For my 29 before 30 list I want to work on a quarterly basis. At the beginning of every quarter (going from the 24th to the 23th) I’ll post a list with goals I want to work on specifically in that quarter. This should keep me goals fresh on my mind all year long. It’ll help planning out everything and make my list feel less overwhelming. At least, that is the plan.

If you’re unsure what I’m talking about, check my original 29 before 30 birthday list. You’ll find all my goals for this year in that blog post.

So far, the first quarter hasn’t going according to plan. I’m halfway through my first month and I’m only publishing my first quarterly plan now.  I have a ton of excuses of course, but let’s not bother with them. I still have 2,5 months to work on these goals, which both seems like a ton of time and no time at all.

The 29 before 30 Birthdaylist: my list of goals for quarter one

In the first quarter I really want to focus on:

  • Figuring out how I can decrease my ecological footprint. I want to educate myself a bit before making decisions and I’ll be looking into some books and documentaries. If you have tips for things I should read or watch, please let me know. For now I’ve put “Cowspiracy” and “Eating Animals” on my list, but there’s probably a lot more out there.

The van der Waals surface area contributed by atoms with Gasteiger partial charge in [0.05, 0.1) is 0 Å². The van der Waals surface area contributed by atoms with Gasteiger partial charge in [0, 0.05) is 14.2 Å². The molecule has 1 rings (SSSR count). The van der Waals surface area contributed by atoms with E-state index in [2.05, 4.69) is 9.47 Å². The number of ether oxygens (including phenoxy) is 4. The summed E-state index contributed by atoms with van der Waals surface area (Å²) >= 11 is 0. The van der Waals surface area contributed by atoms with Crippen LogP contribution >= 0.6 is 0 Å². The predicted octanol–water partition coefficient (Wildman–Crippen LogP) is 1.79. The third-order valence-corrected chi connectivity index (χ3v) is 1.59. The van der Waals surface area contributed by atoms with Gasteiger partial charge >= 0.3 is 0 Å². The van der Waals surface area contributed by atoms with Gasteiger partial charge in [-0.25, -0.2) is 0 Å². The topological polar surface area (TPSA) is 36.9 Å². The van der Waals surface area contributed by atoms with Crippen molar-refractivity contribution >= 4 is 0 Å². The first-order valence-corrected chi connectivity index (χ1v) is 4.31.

• Reading a book of at least 400 pages, preferably one from my “unread” shelf.
  • Beginning to work on my pull-up bar muscles (weight lifting & push-ups).
  • Working on either (or both) my illustration or hand lettering skills.
  • Starting a bookstagram account together with a friend (and make some content for it).
  • Doing the Yoga Revolution with Adriene for 30 days.
  • Making a family portrait/drawing of our three cats.
  • Starting Radical Self Love
  • Making at least one video
  • Creating a lot of content for both of my blogs (specifically 30 post for Putomeisje /16 post for Maddy)
  • Taking more pictures & posting more on Instagram
  • Going on a couple of fun adventures

Apart from these things I also want to read four books from my unread shelves, make a playlist for random dance parties and watch a couple of series and films from my “to watch” list.

The 29 before 30 Birthdaylist: my list of goals for quarter one